NURC, religious leaders visit Gisozi memorial centre

The National Unity and Reconciliation Commission (NURC), and religious leaders in the country Thursday lay wreaths on the tombs of victims of the 1994 Tutsi Genocide at Gisozi Memorial Centre.
NURC and Religious leaders observe a moment of silence after placing wreaths at the Gisozi Genocide Memorial Centre. (Photo R. / Mugabe).
NURC and Religious leaders observe a moment of silence after placing wreaths at the Gisozi Genocide Memorial Centre. (Photo R. / Mugabe).

The National Unity and Reconciliation Commission (NURC), and religious leaders in the country Thursday lay wreaths on the tombs of victims of the 1994 Tutsi Genocide at Gisozi Memorial Centre.

According to NURC Executive Secretary, Fatuma Ndangiza, the purpose of the visit was not only to give respects to loved ones but also an opportunity for religious leaders to reflect on their failures during the 1994 Tutsi Genocide. She added that this would also enable them to take new stands on advancing reconciliation.

“We believe that if someone is here at the memorial centre, the person is touched in one way or another, spiritually and emotionally, to recognise the importance of reconciliation,” Ndangiza said.

The Commission’s President, Jean Baptiste Habyarimana, said that the failure of religious groups during the Genocide should be recognised by religious leaders themselves and thus play a better role towards reconciliation in their daily activities.

“When I see this, I hate to be called human. The international community should see this and say a concrete ‘Never Again’. May peace prevail in Rwanda,” Ambassador Mussie Hairu, the Regional Director of the United Religions Initiative (URI) for Africa, said of the memorial.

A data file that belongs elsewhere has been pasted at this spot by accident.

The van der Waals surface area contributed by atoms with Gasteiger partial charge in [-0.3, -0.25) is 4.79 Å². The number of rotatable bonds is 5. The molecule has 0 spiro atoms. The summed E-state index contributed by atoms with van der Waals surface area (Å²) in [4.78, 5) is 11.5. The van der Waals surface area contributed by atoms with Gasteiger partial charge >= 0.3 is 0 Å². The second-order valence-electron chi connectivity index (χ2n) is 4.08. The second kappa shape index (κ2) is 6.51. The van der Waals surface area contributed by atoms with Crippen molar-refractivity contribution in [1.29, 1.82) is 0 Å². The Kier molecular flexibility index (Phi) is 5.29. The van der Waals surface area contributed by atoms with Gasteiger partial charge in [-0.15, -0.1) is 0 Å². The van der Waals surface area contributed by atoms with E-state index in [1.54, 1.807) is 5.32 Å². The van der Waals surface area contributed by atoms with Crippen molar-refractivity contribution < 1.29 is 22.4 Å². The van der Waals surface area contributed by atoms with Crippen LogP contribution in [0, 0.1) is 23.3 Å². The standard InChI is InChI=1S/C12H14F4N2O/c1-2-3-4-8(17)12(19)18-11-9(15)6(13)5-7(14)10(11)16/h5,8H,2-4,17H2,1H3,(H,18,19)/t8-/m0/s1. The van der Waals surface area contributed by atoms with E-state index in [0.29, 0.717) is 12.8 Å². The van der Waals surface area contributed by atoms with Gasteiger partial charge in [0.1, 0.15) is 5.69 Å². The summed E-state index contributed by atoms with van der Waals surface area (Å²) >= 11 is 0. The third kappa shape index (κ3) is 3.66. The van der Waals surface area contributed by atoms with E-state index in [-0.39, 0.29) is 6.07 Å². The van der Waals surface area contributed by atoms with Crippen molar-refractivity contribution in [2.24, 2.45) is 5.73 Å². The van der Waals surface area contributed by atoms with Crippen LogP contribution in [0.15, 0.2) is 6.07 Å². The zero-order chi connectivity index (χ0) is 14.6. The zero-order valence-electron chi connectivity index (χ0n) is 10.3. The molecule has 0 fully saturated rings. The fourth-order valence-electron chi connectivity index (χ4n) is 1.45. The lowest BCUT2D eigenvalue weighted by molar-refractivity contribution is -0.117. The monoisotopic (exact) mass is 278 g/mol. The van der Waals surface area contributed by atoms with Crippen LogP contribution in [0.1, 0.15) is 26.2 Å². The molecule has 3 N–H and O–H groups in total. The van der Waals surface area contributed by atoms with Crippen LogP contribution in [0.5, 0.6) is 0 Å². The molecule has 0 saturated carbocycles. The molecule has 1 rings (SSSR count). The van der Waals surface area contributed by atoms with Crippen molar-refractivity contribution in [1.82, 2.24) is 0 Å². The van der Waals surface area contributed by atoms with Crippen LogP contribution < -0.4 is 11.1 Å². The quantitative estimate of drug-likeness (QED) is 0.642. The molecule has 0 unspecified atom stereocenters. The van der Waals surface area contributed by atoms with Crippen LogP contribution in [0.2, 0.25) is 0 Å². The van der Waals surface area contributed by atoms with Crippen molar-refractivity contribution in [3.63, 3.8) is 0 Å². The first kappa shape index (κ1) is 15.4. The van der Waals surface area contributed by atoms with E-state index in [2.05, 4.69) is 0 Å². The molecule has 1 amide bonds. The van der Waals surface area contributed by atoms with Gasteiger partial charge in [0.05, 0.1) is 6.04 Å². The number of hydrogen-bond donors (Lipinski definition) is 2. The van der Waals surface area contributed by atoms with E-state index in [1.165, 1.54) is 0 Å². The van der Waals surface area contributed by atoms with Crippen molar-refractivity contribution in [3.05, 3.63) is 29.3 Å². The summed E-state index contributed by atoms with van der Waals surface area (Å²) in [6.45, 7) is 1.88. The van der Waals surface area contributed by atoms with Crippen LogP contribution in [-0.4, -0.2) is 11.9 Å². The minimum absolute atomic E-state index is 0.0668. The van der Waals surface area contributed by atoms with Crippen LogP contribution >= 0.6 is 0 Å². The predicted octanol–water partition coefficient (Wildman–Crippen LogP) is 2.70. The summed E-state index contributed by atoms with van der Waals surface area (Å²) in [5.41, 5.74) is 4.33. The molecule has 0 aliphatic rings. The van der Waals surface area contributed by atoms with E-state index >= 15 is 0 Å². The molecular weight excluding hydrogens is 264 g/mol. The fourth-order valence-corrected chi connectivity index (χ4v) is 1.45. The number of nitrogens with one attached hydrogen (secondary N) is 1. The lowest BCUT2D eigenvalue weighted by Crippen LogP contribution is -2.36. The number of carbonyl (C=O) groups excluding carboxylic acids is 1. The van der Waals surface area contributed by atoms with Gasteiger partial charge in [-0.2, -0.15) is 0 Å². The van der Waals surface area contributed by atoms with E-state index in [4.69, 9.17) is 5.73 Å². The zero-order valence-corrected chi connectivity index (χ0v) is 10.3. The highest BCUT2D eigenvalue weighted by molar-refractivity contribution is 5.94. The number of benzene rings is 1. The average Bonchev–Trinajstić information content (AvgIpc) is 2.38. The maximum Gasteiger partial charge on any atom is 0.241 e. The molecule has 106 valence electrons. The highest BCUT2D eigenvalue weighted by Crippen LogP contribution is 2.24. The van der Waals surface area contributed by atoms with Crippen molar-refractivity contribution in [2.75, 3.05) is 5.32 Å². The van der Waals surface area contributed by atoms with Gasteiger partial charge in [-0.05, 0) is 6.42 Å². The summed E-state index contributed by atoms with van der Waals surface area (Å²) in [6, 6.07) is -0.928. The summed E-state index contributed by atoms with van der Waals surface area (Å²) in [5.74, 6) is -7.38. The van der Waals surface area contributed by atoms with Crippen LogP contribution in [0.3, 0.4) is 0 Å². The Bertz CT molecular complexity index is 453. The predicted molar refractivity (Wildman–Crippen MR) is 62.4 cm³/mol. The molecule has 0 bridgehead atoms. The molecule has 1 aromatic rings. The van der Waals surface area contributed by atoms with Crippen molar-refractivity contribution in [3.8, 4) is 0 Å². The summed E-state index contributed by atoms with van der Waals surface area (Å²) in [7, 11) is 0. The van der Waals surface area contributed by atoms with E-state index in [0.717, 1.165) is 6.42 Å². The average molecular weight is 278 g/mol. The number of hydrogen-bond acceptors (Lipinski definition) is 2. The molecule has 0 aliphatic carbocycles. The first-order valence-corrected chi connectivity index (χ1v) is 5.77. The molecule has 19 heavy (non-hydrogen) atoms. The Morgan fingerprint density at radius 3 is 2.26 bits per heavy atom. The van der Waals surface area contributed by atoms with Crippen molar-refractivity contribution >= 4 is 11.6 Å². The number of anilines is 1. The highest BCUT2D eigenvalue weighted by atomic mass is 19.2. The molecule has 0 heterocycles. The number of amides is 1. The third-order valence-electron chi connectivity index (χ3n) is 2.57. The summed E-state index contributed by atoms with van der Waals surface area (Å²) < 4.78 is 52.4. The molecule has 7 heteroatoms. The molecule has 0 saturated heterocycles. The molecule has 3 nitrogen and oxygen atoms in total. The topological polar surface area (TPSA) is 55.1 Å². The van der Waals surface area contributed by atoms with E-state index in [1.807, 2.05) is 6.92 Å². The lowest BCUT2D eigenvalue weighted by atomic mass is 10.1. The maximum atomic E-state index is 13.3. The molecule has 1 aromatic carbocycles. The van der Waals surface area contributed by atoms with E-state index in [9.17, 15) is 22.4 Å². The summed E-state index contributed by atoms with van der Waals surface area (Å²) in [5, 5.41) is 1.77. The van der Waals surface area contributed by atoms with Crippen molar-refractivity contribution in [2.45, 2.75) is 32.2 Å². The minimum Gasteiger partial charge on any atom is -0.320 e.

All religious leaders condemned the Genocidaires and promised to do their best to eradicate the Genocide ideology and enhance reconciliation in their activities.

“The Tutsi Genocide is a big shame to us all and as leaders, we have do everything possible to eradicate the Genocide dogma,” Sheikh Said Bakareke, the deputy Mufti of Rwanda said.

“It’s not understandable how this horrible mass killing was perpetrated with all this religion in the country…and the outcome of Genocide is critical to date. All Rwandans are suffering the consequences we have to get to the concrete decision to stop genocide dogma,” The legal representative of Pentecostal association churches in Rwanda, Reverend Samuel Usabwimana, said.

The religions leaders present were Islam, Pentecost, Anglican, and United Baptist.

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